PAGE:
From what I’ve seen of the developers discussing their plans for the game I think they’re on the same page as us, they know that people aren’t as interested in competitively mix-maxing that perfect Necromunda gang to just play through the basic starter mission.

        Have you got the gang war supplements yet? I’ve only had a nose through Gang War 1 (my copy is in the post – it was out of stock when I tried to buy it before) so I’ve only properly read 2 and 3. Gang War 2 brings in the hangers on and various environmental extras but Gang War 3 really goes to town with the campaign side. At first I thought they were probably going to be a bit of a waste of money but I allowed myself to be persuaded and I’m glad I did actually, they really bring a lot to the game. I’ve seen a few interviews with the developers and they’ve clearly got some very ambitious ideas for this beyond what we’ve seen so far.

        Anyway, that went from rambling about the philosophy of game design to advertising GW’s products for them – I’ve tired myself out now! 😀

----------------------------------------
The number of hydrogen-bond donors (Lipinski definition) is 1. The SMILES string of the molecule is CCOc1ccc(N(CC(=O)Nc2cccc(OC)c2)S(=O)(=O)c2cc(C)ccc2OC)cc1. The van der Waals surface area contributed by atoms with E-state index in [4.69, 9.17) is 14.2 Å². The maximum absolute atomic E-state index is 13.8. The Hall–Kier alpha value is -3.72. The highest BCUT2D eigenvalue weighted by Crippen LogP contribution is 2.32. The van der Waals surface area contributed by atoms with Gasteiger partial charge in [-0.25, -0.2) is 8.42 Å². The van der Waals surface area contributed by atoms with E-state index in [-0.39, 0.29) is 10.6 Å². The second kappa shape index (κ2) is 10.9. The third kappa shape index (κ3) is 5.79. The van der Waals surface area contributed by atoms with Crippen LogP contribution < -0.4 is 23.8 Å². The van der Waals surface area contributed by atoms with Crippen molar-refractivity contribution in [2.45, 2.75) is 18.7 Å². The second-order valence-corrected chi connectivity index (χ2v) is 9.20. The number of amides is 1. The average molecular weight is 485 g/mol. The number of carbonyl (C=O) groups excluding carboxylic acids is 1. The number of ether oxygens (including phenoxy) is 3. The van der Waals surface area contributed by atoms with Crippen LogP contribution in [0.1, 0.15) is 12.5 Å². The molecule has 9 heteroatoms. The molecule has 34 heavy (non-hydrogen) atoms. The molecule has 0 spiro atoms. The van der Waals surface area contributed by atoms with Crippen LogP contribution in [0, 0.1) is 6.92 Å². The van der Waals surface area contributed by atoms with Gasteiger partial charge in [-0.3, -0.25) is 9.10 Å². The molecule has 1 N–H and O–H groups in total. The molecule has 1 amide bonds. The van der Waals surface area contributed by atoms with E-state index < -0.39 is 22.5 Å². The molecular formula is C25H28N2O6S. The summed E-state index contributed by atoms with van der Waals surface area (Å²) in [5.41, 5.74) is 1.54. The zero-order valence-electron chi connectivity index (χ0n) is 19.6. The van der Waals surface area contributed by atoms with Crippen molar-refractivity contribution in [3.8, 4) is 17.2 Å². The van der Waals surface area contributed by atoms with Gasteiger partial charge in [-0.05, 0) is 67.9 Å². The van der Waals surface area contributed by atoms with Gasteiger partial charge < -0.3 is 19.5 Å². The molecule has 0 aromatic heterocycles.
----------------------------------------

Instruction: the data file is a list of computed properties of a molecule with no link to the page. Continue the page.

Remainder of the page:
• Faust

        Haha, take a nap and come back and read my reply then! 😉

        I’m lured by both mechanics and story. Too much of either is going to spoil it for me. I’ve played complex rpgs, boardgames, etc. But over time, I started to enjoy simpler more intuitive rules that can cover a wide variety of things. Like you said, that gives people more time to focus on playing the game. Either shifting how best to strategize your moves and/or focus on story and character potentials. Rules should really take a backseat to all that, and constant rules checking is sure to disengage other players.

        I have all the Necromunda books to date. I did a complete read through of the game book and GW1. I’ve only really skimmed through GW2 and barely looked through GW3. I did drool at the 3D
        Terrain pics though.

        I keep hoping they will compile a revised rulebook. But it doesn’t look like that is on the horizon just yet.